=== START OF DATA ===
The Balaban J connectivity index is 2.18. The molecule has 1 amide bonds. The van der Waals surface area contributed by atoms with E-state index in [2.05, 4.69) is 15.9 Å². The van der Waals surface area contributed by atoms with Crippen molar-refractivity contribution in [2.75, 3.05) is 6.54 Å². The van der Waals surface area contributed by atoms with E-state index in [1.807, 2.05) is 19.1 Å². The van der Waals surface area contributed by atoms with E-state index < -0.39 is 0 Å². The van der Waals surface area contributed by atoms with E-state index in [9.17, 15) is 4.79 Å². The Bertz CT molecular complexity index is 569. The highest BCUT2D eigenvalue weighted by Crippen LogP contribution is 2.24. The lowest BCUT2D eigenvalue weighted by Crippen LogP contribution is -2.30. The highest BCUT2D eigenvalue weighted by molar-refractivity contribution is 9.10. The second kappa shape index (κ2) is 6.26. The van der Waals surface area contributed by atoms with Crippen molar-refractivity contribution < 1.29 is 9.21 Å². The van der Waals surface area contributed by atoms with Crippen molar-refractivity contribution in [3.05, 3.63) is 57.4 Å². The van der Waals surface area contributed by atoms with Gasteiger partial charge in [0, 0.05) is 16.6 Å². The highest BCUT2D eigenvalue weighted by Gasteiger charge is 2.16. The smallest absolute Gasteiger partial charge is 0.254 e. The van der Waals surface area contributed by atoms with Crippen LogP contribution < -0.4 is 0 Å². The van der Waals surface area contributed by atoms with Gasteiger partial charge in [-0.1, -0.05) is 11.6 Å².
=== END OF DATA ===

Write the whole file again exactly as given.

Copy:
The Balaban J connectivity index is 2.18. The molecule has 1 amide bonds. The van der Waals surface area contributed by atoms with E-state index in [2.05, 4.69) is 15.9 Å². The van der Waals surface area contributed by atoms with Crippen molar-refractivity contribution in [2.75, 3.05) is 6.54 Å². The van der Waals surface area contributed by atoms with E-state index in [1.807, 2.05) is 19.1 Å². The van der Waals surface area contributed by atoms with E-state index < -0.39 is 0 Å². The van der Waals surface area contributed by atoms with E-state index in [9.17, 15) is 4.79 Å². The Bertz CT molecular complexity index is 569. The highest BCUT2D eigenvalue weighted by Crippen LogP contribution is 2.24. The lowest BCUT2D eigenvalue weighted by Crippen LogP contribution is -2.30. The highest BCUT2D eigenvalue weighted by molar-refractivity contribution is 9.10. The second kappa shape index (κ2) is 6.26. The van der Waals surface area contributed by atoms with Crippen molar-refractivity contribution < 1.29 is 9.21 Å². The van der Waals surface area contributed by atoms with Crippen molar-refractivity contribution in [3.05, 3.63) is 57.4 Å². The van der Waals surface area contributed by atoms with Gasteiger partial charge in [0, 0.05) is 16.6 Å². The highest BCUT2D eigenvalue weighted by Gasteiger charge is 2.16. The smallest absolute Gasteiger partial charge is 0.254 e. The van der Waals surface area contributed by atoms with Crippen LogP contribution < -0.4 is 0 Å². The van der Waals surface area contributed by atoms with Gasteiger partial charge in [-0.1, -0.05) is 11.6 Å².